I 'd like to say I enjoyed the rare occasion of spending an evening home alone w/ my husband last night ....but I really had no idea what I was getting us into when I picked out this movie for us to watch. If I had known....I would not have watched it. I've long managed to avoid Schindler's List for similar reasons. But, in all honesty, I'm so glad I did watch it. Just considering how painful it was to watch, & the freedom I took at times to close my eyes &/or plug my ears - somehow helped me realize, even more than I did before I watched it, just how horrific the holocaust was. I was almost in shock. Wasn't until after we went to bed that tears finally stung. One thing that helped me get thru' it was knowing that this man survived ... & that this was his story - from which we can learn so much.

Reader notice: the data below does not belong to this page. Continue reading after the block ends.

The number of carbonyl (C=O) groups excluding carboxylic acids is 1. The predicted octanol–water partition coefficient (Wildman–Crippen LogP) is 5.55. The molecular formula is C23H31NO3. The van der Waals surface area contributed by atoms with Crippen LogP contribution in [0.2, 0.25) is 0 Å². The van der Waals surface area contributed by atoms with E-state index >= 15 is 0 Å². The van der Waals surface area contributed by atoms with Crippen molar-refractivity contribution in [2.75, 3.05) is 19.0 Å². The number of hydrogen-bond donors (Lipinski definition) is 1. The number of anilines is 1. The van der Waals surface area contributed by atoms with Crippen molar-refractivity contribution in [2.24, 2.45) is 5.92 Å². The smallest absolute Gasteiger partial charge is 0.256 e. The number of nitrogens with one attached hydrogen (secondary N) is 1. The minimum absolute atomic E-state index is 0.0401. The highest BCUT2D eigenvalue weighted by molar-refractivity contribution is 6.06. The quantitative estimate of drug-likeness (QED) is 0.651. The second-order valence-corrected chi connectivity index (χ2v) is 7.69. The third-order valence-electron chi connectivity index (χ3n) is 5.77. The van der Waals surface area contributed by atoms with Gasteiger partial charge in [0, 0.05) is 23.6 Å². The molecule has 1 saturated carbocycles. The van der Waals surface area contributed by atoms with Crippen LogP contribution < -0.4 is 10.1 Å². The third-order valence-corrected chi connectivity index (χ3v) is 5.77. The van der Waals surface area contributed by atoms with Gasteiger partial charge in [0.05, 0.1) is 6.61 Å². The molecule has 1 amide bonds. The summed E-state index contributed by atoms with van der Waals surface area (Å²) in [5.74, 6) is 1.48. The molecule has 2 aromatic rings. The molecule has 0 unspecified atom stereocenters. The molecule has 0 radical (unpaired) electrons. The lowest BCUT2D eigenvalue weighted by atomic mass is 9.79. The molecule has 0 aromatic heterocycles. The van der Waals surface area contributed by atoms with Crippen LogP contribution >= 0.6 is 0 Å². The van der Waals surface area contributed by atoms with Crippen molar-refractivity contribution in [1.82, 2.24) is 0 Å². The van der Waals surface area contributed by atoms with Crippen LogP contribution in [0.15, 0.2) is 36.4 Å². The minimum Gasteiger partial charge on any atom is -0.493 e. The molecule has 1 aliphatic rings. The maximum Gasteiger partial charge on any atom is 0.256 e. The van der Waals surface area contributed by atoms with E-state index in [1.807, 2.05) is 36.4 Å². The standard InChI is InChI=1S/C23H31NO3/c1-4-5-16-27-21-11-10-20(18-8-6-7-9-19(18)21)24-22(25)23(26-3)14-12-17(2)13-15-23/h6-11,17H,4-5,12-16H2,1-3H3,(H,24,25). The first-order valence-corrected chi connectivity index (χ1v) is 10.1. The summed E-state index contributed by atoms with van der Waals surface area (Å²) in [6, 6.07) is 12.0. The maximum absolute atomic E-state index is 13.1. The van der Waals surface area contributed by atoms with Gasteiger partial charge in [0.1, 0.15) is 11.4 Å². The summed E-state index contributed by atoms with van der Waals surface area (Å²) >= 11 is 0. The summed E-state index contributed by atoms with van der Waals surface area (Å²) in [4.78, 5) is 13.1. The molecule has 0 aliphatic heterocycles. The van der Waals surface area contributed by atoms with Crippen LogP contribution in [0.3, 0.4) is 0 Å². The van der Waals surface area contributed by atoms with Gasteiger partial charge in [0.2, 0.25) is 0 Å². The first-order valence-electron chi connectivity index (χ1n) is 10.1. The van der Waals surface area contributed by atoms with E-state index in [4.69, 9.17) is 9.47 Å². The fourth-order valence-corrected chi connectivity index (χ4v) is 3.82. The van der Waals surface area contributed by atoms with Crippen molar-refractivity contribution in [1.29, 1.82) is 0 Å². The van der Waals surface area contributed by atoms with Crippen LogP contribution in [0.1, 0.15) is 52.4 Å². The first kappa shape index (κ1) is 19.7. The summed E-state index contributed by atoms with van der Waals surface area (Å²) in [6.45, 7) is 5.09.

Winner of the prestigious Golden Palm award at the 2002 Cannes film festival, The Pianist is the film that Roman Polanski was born to direct. A childhood survivor of Nazi-occupied Poland, Polanski was uniquely suited to tell the story of Wladyslaw Szpilman, a Polish Jew and concert pianist (played by Adrien Brody) who witnessed the Nazi invasion of Warsaw, miraculously eluded the Nazi death camps, and survived throughout World War II by hiding among the ruins of the Warsaw ghetto. Unlike any previous dramatization of the Nazi holocaust, The Pianist steadfastly maintains its protagonist's singular point of view, allowing Polanski to create an intimate odyssey on an epic wartime scale, drawing a direct parallel between Szpilman's tenacious, primitive existence and the wholesale destruction of the city he refuses to abandon. Uncompromising in its physical and emotional authenticity, The Pianist strikes an ultimate note of hope and soulful purity. As with Schindler's List, it's one of the greatest films ever made about humanity's darkest chapter. --Jeff Shannon